The answer to this question is, surprisingly, not clear. For Ontario, Quebec, Manitoba and the Yukon, the provincial human rights legislation treats mandatory retirement as age discrimination regardless of what age it is imposed at. Federally, an amendment to the Canadian Human Rights Act will abolish mandatory retirement as of December 15, 2012 by way of Bill C-13.
It is in the other provinces and territories where the answer is more complicated. Although all of these other jurisdictions prohibit discrimination on the basis of age and, therefore, make mandatory retirement illegal by defining it as age discrimination, all have some stated exceptions. New Brunswick human rights legislation allows mandatory retirement where the terms or conditions of any bona fide retirement or pension plan provide for it. Saskatchewan, British Columbia, Alberta, Prince Edward Island, Nunavut and the Northwest Territories legislation provide an exception for the operation of a bona fide/genuine/good faith retirement or pension plan. Nova Scotia legislation provides an exception for the operation of a bona fide pension plan.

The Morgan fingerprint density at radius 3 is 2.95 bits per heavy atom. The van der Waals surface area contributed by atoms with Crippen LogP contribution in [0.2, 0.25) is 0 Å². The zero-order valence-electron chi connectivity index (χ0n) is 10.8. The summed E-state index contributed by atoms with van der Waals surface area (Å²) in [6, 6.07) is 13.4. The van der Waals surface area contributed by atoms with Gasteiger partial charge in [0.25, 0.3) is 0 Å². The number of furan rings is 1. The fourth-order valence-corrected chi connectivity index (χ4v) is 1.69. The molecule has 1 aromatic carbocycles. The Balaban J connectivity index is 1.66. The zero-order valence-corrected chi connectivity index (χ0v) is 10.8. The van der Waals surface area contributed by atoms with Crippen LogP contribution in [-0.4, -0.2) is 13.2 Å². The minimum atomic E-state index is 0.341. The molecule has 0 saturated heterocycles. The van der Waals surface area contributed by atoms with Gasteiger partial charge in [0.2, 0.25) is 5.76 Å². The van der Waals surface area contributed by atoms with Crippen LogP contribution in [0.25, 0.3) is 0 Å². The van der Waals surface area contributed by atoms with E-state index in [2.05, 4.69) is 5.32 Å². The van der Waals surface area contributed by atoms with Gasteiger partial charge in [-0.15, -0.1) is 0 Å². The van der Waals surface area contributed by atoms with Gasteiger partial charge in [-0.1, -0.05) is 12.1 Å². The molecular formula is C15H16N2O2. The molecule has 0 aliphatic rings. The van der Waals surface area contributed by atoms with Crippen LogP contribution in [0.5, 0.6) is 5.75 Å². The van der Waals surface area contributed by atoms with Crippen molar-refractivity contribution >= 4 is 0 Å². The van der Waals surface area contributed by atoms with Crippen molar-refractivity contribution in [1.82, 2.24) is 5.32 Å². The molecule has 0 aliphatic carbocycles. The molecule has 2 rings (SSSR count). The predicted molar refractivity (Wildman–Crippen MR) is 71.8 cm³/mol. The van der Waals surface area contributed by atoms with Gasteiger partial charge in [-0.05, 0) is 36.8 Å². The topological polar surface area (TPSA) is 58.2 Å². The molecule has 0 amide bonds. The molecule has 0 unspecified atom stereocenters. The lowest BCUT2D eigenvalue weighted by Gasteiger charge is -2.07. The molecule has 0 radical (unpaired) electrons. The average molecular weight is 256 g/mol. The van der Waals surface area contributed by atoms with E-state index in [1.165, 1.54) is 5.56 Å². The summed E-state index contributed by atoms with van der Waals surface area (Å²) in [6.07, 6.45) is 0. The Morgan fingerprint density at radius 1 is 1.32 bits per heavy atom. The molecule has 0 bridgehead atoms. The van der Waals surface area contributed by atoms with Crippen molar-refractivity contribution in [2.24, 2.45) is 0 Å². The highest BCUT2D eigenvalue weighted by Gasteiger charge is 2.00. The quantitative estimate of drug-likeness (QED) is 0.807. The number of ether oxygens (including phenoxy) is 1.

Newfoundland and Labrador's Human Rights Act provides that age discrimination does not apply to a good faith retirement or pension plan, but this exception does not apply to a good faith retirement or pension plan that requires a person to retire at an age set out in the plan. Generally, this would mean that mandatory retirement at a certain age is not allowed, even pursuant to a good faith retirement or pension plan. However, the legislation has yet to be interpreted by a court or tribunal.
What does the operation of a bona fide pension plan mean? The Human Rights Board of Inquiry dealt with that question in regards to the Nova Scotia legislation in Theriault v. Conseil Scolaire Acadien Provincial (CSPA),  NSHRBID No 2. In Theriault, the Board of Inquiry held that employers seeking to rely on...